“He who hates none, who is the friend of all, who is merciful to all, who has nothing of his own, who is free from egoism, who is even-minded in pain and pleasure, who is forbearing, who is always satisfied, who works always in Yoga, whose self has become controlled, whose will is firm, whose mind and intellect are given up unto Me, such a one is My beloved Bhakta.
From whom comes no disturbance, who cannot be disturbed by others, who is free from joy, anger, fear, and anxiety, such a one is My beloved. He who does not depend on anything, who is pure and active, who does not care whether good comes or evil, and never becomes miserable, who has given up all efforts for himself ; who is the same in praise or in blame, with a silent, thoughtful mind, blessed with what little comes in his way, homeless, for the whole world is his home, and who is steady in his ideas, such a one is My beloved Bhakta.”
– Swami Vivekananda on Krishna’s teachings
The following is a beautiful story about the nature of devotion and Bhakti that one must give in their practice. Krishna, in the Bhagavad Gita, extols the importance of following the path of devotion in the Kali Yuga as the most direct way to reach your own Divine potential. As a Bhakti, one must offer all the fruits gained from the external world and practice to that inner light, and learn to trustfully surrender, expecting nothing in return…only then does the flame within ignite.
There was a great god-sage called Narada. Just as there are sages among mankind, great Yogis, so there are great Yogis among the gods. Narada was a good Yogi, and very great. He travelled everywhere. One day he was passing through a forest, and saw a man who had been meditating until the white ants had built a huge mound round his body – so long had he been sitting in that position.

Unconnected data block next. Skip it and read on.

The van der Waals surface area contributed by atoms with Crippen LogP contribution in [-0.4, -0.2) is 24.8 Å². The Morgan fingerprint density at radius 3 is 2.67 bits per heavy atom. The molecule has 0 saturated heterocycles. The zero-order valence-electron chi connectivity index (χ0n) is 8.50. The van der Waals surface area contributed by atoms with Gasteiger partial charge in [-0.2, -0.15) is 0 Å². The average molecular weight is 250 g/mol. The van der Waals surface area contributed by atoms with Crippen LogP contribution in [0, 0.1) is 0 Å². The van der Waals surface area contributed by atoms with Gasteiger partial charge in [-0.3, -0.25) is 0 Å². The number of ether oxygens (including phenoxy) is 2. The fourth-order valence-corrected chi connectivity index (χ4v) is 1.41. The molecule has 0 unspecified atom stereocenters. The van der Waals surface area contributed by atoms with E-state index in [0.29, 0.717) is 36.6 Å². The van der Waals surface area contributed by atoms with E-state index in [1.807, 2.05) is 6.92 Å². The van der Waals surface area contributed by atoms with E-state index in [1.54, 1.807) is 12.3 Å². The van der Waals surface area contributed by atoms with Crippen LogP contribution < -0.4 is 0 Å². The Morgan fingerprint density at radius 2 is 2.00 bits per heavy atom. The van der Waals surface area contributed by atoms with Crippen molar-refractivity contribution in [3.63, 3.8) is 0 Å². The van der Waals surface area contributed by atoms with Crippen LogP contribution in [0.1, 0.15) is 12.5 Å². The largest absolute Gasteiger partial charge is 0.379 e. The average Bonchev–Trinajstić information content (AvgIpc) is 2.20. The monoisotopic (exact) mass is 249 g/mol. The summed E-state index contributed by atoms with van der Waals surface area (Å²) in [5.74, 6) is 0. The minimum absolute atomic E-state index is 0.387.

He said to Narada, “Where are you going?” Narada replied, “I am going to heaven.” “Then ask God when He will be merciful to me; when I shall attain freedom?.” Further on Narada saw another man. He was jumping about, singing, dancing, and said, “Oh, Narada, where are you going?” His voice and his gestures were wild. Narada said, “I am going to heaven.” “Then ask God when I shall be free.” Narada went on.
In the course of time he came again by the same road, and there was the man who had been meditating with the ant-hill round him. He said, “Oh, Narada, did you ask the Lord about me?” “Oh, yes.” “What did He say?” “The Lord told me that you would attain freedom in four more births.” Then the man, enraged, began to weep and wail, and said, “I have meditated until an ant-hill has grown around me, and I have four more births yet!”
Narada went to the other man. “Did you ask my question ?” “Oh, yes. Do you see this tamarind tree? I have to tell you that as many leaves as there are on that tree, so many times, you shall be born, and then you shall attain freedom.” The man began to dance for joy, and said, “Oh thank you Lord! Thank you that it isn’t all the leaves of all the trees in the world! I shall have freedom after such a short time!” A voice came, “My child, you will have freedom this minute.” That was the reward for his perseverance. He was ready to work through all those births, nothing discouraged him. But the first man felt that even four more births were too long. Only perseverance and patience, like that of the man who was willing to wait aeons brings about the highest result.